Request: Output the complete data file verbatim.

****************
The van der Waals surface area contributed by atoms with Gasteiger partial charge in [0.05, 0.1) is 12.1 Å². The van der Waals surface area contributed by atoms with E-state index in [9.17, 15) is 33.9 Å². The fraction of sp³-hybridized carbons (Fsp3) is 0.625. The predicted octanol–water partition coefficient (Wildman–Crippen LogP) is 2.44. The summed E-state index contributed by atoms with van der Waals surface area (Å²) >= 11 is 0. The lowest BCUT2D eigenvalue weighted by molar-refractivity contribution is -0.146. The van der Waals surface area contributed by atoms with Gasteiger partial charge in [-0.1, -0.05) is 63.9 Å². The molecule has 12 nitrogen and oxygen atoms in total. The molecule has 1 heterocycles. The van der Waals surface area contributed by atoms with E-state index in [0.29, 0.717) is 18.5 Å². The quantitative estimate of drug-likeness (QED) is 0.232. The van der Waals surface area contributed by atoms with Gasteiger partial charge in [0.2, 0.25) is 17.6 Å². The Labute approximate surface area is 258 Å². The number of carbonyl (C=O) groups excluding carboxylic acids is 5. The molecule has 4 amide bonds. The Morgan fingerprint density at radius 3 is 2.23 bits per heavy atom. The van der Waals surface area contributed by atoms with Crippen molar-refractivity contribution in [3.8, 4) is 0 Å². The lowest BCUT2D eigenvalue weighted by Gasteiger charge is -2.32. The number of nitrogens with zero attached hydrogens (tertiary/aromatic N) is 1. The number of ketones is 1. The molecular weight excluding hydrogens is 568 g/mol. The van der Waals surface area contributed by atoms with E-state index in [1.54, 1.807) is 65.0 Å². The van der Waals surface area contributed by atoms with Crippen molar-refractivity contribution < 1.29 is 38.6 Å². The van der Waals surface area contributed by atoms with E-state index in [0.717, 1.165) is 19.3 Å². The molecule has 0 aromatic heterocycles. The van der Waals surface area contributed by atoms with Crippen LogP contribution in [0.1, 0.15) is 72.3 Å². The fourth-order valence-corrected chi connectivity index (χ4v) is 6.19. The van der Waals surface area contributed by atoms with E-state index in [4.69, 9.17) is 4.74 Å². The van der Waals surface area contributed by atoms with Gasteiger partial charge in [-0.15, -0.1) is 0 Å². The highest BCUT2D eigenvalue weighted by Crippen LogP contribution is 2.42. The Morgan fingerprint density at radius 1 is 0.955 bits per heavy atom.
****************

The van der Waals surface area contributed by atoms with Gasteiger partial charge in [0.05, 0.1) is 12.1 Å². The van der Waals surface area contributed by atoms with E-state index in [9.17, 15) is 33.9 Å². The fraction of sp³-hybridized carbons (Fsp3) is 0.625. The predicted octanol–water partition coefficient (Wildman–Crippen LogP) is 2.44. The summed E-state index contributed by atoms with van der Waals surface area (Å²) >= 11 is 0. The lowest BCUT2D eigenvalue weighted by molar-refractivity contribution is -0.146. The van der Waals surface area contributed by atoms with Gasteiger partial charge in [-0.1, -0.05) is 63.9 Å². The molecule has 12 nitrogen and oxygen atoms in total. The molecule has 1 heterocycles. The van der Waals surface area contributed by atoms with E-state index in [0.29, 0.717) is 18.5 Å². The quantitative estimate of drug-likeness (QED) is 0.232. The van der Waals surface area contributed by atoms with Gasteiger partial charge in [0.2, 0.25) is 17.6 Å². The Labute approximate surface area is 258 Å². The number of carbonyl (C=O) groups excluding carboxylic acids is 5. The molecule has 4 amide bonds. The Morgan fingerprint density at radius 3 is 2.23 bits per heavy atom. The van der Waals surface area contributed by atoms with Crippen molar-refractivity contribution in [3.8, 4) is 0 Å². The lowest BCUT2D eigenvalue weighted by Gasteiger charge is -2.32. The number of nitrogens with zero attached hydrogens (tertiary/aromatic N) is 1. The number of ketones is 1. The molecular weight excluding hydrogens is 568 g/mol. The van der Waals surface area contributed by atoms with E-state index in [1.54, 1.807) is 65.0 Å². The van der Waals surface area contributed by atoms with Crippen molar-refractivity contribution < 1.29 is 38.6 Å². The van der Waals surface area contributed by atoms with E-state index in [0.717, 1.165) is 19.3 Å². The molecule has 0 aromatic heterocycles. The van der Waals surface area contributed by atoms with Crippen LogP contribution in [0.1, 0.15) is 72.3 Å². The fourth-order valence-corrected chi connectivity index (χ4v) is 6.19. The van der Waals surface area contributed by atoms with E-state index in [4.69, 9.17) is 4.74 Å². The van der Waals surface area contributed by atoms with Gasteiger partial charge in [-0.15, -0.1) is 0 Å². The highest BCUT2D eigenvalue weighted by Crippen LogP contribution is 2.42. The Morgan fingerprint density at radius 1 is 0.955 bits per heavy atom.